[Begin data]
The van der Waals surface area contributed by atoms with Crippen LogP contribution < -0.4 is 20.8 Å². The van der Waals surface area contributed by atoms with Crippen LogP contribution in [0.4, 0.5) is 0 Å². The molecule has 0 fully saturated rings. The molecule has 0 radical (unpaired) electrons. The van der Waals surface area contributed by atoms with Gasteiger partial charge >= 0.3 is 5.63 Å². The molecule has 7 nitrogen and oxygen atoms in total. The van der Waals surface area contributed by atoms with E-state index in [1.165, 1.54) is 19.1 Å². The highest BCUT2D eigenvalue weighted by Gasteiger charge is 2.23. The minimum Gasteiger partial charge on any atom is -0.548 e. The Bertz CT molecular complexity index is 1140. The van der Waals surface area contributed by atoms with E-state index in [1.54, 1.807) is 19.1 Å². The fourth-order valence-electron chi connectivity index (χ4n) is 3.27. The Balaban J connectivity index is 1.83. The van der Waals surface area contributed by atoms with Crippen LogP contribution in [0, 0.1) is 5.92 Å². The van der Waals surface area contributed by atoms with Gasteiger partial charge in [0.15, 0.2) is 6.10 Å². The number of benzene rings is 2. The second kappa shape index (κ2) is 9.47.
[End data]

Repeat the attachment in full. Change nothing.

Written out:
The van der Waals surface area contributed by atoms with Crippen LogP contribution < -0.4 is 20.8 Å². The van der Waals surface area contributed by atoms with Crippen LogP contribution in [0.4, 0.5) is 0 Å². The molecule has 0 fully saturated rings. The molecule has 0 radical (unpaired) electrons. The van der Waals surface area contributed by atoms with Gasteiger partial charge >= 0.3 is 5.63 Å². The molecule has 7 nitrogen and oxygen atoms in total. The van der Waals surface area contributed by atoms with E-state index in [1.165, 1.54) is 19.1 Å². The highest BCUT2D eigenvalue weighted by Gasteiger charge is 2.23. The minimum Gasteiger partial charge on any atom is -0.548 e. The Bertz CT molecular complexity index is 1140. The van der Waals surface area contributed by atoms with E-state index in [1.54, 1.807) is 19.1 Å². The fourth-order valence-electron chi connectivity index (χ4n) is 3.27. The Balaban J connectivity index is 1.83. The van der Waals surface area contributed by atoms with Crippen LogP contribution in [0, 0.1) is 5.92 Å². The van der Waals surface area contributed by atoms with Gasteiger partial charge in [0.15, 0.2) is 6.10 Å². The number of benzene rings is 2. The second kappa shape index (κ2) is 9.47.